But now we see that it actually is a real seller... just one that prefers to be rude rather than professional. Would it be that hard to say "We'll try to have photos posted soon, but regardless of internal condition we believe that this instrument is worth at least the $2750 asking price so we'll be starting it there and seeing how the market responds. Thanks for checking in, and watch our listing for updated internal photos later, which I believe will reassure you that our asking price is more than fair!"

 

Took me all of 45 seconds to write that; it just frustrates me when sellers are snotty, particularly since it's just shooting themselves in the foot.



#25 ceemonster

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Posted 25 March 2014 - 09:25 PM

[[But now we see that it actually is a real seller... just one that prefers to be rude rather than professional.]]

 

yeah, it's an indication of something, not sure what, but not something attractive.  the facebook page for that business has a youtube of an interview with the guy where he's saying in the same kind of tone you quoted, that shoppers are often disappointed that his instruments cost thousands of dollars and they can't afford to buy them, which is kind of an odd remark. 

 

my new theory is, the party has cash. and they are in a position to move that cash quickly into auctions of dilapidated, unrestored instruments, but dilapidated unrestored instruments that are rare enough that the party can subsequently flip them and still make a profit without doing anything to restore or repair them.  perhaps they travel to europe and buy the stuff there, rolling some cool travel into one big fuzzy ball with a business tax write-off. 

 

maybe nowadays you can buy instruments from one continent from auction lots in another continent, and the party wields their cash in that manner, who knows....I guess if you were really flush you could beat out the small uk dealers who go to the auctions there, but do old concertinas go cheap enough at the uk auctions that it'd be worth the duty costs to bring the stuff here and turn it over?  I can't believe that old concertinas of this type are showing up in the us---maybe there are some here, and that's how it is being done...


Edited by ceemonster, 25 March 2014 - 10:58 PM.


#26 ceemonster

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Posted 25 March 2014 - 11:01 PM

oops-strike the last graph in my last post, speculating about whether this person is buying old concertinas in the u.s.--forgot you folks had established earlier in the thread that this instrument was auctioned in the UK. 

 

 

[It did sell - I forget the exact hammer price, but it was something of the order of £1300.]  huh. if it really sold in that range, i guess i don't understand the profit angle here, then.  in US dollars, that just isn't that much less than what it's now priced at when you figure in duty or shipping to get it here.  i dunno---is there a vat deduction on antique auction goods? i don't get it.


Edited by ceemonster, 25 March 2014 - 11:02 PM.


#27 Dieppe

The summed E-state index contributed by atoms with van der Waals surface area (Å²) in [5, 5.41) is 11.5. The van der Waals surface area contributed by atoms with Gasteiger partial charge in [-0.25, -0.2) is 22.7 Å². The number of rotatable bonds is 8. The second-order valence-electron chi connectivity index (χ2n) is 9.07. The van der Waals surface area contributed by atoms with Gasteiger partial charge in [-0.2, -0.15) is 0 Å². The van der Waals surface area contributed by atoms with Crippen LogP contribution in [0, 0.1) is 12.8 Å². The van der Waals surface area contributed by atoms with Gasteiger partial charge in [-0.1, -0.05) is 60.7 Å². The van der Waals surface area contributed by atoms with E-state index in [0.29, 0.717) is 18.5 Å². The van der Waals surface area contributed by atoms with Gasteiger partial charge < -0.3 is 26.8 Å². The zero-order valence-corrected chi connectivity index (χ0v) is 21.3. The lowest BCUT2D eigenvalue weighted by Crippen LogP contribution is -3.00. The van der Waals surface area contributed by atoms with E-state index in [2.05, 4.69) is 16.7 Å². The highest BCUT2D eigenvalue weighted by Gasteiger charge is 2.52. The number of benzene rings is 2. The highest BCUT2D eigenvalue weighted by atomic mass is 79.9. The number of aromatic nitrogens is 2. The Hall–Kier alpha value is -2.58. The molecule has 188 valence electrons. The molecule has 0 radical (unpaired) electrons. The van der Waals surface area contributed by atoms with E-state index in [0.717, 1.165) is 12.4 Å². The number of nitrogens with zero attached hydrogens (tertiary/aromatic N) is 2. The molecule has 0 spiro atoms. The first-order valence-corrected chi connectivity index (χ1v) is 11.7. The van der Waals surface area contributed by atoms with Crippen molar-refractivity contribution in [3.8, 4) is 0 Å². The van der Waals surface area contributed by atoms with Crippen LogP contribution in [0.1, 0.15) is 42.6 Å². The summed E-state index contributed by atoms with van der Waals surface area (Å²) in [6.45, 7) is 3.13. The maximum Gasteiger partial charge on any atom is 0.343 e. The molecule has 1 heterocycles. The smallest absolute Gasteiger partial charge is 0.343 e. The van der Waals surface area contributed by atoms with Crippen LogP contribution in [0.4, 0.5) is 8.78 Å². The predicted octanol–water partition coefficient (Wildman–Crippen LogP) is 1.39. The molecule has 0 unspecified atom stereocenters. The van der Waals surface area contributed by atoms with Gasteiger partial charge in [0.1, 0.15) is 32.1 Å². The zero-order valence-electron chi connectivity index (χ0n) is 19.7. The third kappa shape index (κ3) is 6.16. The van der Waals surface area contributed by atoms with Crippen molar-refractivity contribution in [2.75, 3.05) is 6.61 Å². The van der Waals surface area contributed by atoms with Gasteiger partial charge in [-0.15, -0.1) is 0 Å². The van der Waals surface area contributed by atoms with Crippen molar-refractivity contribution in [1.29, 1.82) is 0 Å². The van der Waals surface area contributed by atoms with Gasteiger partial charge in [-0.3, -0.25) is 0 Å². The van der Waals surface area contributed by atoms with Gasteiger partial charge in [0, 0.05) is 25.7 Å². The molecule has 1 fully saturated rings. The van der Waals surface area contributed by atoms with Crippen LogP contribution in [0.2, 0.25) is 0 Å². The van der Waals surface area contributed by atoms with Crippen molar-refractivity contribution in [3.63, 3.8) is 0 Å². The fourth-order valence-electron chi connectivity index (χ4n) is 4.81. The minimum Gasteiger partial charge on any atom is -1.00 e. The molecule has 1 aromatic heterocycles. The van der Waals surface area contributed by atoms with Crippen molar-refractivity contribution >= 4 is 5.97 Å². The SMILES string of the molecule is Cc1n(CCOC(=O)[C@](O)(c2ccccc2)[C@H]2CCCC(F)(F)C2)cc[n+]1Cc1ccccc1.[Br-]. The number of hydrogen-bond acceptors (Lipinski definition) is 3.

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Posted 26 March 2014 - 12:51 PM

Antiquity Music is definitely a real place. I got my most recent concertina from them from an eBay auction. They seem to buy instruments from auctions and resell them.  (Mine came from an auction in England.)  They don't do any concertina restoration, and seem to know absolutely nothing about concertinas. The eBay listing will often have no more information than the original auction listing, though they're careful not to display serial numbers.  If they list it too high, they'll relist it for a better price. I wouldn't say that they're a clearing house for musical instruments, as they do seem to deal with a lot of instruments (harpsichords, and a few other weird instruments), but I'm guessing if they buy an instrument on auction and resell it clearing a few hundred or a thousand dollars then they're doing well.

 

The guys that work there aren't so bad, and they are making instruments as well. Just keep in mind that they know nothing about concertinas, and are passing it on to you. If you find the original auction price, make them an offer a few hundred over and they'd probably sell it.

 

Patrick 



#28 Dieppe

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Posted 26 March 2014 - 12:53 PM

 



.but they are for real, for what it's worth.

 

Huh, when first I saw the reply "If you think that $2750 is a premium price for this rare concertina, look elsewhere", I wondered why a scammer would be rude when a nicer answer would seem more convincing and help get in some bids.

 

But now we see that it actually is a real seller... just one that prefers to be rude rather than professional. Would it be that hard to say "We'll try to have photos posted soon, but regardless of internal condition we believe that this instrument is worth at least the $2750 asking price so we'll be starting it there and seeing how the market responds. Thanks for checking in, and watch our listing for updated internal photos later, which I believe will reassure you that our asking price is more than fair!"